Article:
So far, forensic research has mostly focused on the perceived trustworthiness of people speaking in their native or a non-native language. This research has revealed that observers seem to be more likely to judge statements of native speakers as truthful compared to statements of non-native speakers. "Only little research, however, has investigated whether people do indeed lie less well in a non-native language," the psychologist says.

Two contradicting theories

There are two research theories to predict differences between deception and truth telling in a native compared to a second language: Research from cognitive load theory suggests that lying is more difficult in a foreign language. "Compared to truth telling, lying is a cognitively more demanding task," Kristina Suchotzki explains. Adding a foreign language imposes an additional cognitive challenge which makes lying even more difficult.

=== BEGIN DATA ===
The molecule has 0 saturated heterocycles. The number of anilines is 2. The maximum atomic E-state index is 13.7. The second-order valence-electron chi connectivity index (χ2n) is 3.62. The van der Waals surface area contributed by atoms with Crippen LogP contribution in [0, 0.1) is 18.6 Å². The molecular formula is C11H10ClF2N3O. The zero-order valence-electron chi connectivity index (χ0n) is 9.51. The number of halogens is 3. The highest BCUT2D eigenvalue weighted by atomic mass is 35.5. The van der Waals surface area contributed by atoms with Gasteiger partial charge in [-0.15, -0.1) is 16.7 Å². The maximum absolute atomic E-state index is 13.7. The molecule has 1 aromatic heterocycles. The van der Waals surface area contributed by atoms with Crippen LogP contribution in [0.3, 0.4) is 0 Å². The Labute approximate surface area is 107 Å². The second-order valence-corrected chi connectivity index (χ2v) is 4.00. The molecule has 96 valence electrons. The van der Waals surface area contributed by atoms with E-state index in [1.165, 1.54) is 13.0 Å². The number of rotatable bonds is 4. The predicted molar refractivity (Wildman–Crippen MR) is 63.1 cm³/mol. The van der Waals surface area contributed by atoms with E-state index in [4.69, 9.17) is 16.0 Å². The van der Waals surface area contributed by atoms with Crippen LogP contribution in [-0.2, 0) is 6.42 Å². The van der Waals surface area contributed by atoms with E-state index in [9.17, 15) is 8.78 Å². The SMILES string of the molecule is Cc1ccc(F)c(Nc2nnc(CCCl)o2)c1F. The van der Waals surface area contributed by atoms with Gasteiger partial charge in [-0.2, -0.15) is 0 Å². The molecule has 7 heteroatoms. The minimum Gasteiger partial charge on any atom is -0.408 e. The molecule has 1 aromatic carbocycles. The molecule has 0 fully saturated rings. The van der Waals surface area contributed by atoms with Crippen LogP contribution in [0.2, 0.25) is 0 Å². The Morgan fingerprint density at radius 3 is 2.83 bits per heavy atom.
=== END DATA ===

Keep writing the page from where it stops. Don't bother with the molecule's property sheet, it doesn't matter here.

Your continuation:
Lying is easier in a foreign language: This should be true according to the emotional distance hypothesis. This assumption is based on the fact that lying is associated with more emotions than staying with the truth. Liars have higher stress levels and are more tense. Research from linguistics, psychology, and psychophysiology shows that compared to speaking in a native language, communicating in a second language is less emotionally arousing. "Based on the emotional distance hypothesis, you would hence expect lying in a foreign language to be less arousing emotionally," Suchotzki says. Accordingly, this reduced emotional arousal would facilitate lying.

Experiments and results